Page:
Confronting Our Fears
I read an article on NPR online this week in which former Secretary of State Colin Powell said, “Americans will only lose touch with the freedom-loving, open society we enjoy if we take such counsel of our fears that we change who we are." Powell argues that 10 years after the events of Sept. 11, 2001 the thing that we must guard against most is fear.
Sept.11, 2001, was my first day of college — a day full of hopes and new beginnings. What started as an ordinary morning of freshman English, quickly dissolved into a day of shock, horror, and sadness. My classmates and I stood paralyzed in front of TV screens. So many people. We live in a world of constant calamity and sadness but on that day we were confronted with a new idea, most of us have never had to say before, It could have been me. The father of a girl who lived on my floor worked at the Pentagon. It was us, Americans at work, on vacation, walking home.
The events of 9/11 exposed our vulnerability. I also think they also exposed our fears. It exposed our fear of the “the other.” Of that which is different and foreign, that we didn’t understand or know, or could even name.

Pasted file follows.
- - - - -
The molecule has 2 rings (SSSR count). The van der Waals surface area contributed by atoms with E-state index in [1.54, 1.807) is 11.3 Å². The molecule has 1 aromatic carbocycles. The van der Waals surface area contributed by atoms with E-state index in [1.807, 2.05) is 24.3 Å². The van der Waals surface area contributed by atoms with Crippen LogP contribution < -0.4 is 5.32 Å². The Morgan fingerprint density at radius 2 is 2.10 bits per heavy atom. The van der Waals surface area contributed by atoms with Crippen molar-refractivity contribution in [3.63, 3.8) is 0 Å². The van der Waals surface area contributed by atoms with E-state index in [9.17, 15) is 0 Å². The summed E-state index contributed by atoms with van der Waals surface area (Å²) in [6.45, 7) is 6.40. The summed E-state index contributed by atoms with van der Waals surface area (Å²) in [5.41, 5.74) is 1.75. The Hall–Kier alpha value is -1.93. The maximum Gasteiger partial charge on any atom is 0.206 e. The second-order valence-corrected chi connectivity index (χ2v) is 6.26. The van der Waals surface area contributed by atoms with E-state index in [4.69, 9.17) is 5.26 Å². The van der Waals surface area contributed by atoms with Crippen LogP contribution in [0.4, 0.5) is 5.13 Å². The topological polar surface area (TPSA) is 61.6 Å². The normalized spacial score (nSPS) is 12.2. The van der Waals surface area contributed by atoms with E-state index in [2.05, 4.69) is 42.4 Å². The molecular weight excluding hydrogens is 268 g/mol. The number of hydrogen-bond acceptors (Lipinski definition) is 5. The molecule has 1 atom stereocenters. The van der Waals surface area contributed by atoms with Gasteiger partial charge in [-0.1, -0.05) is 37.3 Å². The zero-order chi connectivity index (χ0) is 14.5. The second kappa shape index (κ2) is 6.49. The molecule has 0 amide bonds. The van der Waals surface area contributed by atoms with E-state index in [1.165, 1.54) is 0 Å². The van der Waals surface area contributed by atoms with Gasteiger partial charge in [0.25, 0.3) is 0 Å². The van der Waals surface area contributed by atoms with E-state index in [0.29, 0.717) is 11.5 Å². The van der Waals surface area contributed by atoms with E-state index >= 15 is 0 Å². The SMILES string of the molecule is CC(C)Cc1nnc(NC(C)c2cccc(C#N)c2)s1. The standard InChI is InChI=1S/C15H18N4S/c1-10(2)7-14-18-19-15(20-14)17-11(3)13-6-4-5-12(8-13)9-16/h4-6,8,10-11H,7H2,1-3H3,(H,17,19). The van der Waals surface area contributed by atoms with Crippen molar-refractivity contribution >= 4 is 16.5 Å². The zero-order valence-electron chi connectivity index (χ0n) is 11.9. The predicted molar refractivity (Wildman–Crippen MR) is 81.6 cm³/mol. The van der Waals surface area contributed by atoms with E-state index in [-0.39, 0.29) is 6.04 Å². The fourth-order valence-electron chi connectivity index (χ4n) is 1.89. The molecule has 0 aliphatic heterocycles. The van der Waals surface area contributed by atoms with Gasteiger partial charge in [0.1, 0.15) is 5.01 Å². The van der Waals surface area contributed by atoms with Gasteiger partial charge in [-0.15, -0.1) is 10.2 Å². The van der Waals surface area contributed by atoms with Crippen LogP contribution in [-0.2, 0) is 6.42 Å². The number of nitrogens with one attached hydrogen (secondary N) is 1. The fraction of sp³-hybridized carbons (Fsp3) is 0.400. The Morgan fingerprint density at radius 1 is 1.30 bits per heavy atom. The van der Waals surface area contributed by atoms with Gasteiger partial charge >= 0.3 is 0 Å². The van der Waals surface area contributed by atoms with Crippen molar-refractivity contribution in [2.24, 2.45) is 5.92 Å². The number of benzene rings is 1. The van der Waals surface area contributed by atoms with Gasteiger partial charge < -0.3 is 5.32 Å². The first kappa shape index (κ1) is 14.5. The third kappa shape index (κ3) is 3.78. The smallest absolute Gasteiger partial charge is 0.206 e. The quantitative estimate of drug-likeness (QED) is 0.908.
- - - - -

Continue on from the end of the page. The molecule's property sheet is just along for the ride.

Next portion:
As a teenager, I had the opportunity to participate in a leadership group, “Youth Leadership Greensboro,” which exposed teens to various aspects of community life from local business to local government. Part of the yearlong experience involved an overnight weekend with fellow participants where we were invited to discuss various difficult topics- racism, sexuality, peer pressure, stereotypes, while also getting to know one another. What I remember most about that weekend is I met and got to know kids from all different cultures, races, economic and religious backgrounds. I was forced to confront my fears and stereotypes of those who were different than me. I discovered that what we shared was common humanity. Difference was respected, friendships formed, understanding and hope emerged.
I think that whenever possible, we must confront our deepest fears with the kind of understanding that longs to discover common humanity, builds hope, and becomes a force for good in the world. The most repeated phrase in Christian scripture is “Fear Not.” Fear leaves us paralyzed in a world of possibility.
Franklin D. Roosevelt once famously said, “The only thing we have to fear is fear itself.” Ten years after 9/11, those words might just contain the kind of wisdom that could save us all.
The entry is one in a series of reflections for prayer, meditation, and thinking in preparation for a special Gathering for Reflection, Discussion and Prayer in response to the 10th anniversary of 9/11 (and all that has come after that date) on Sept. 7. This event will be led by the pastors and held in the Pinnacle Chapel at 7 p.m. on that Wednesday. We hope that you will join us on Sept. 7.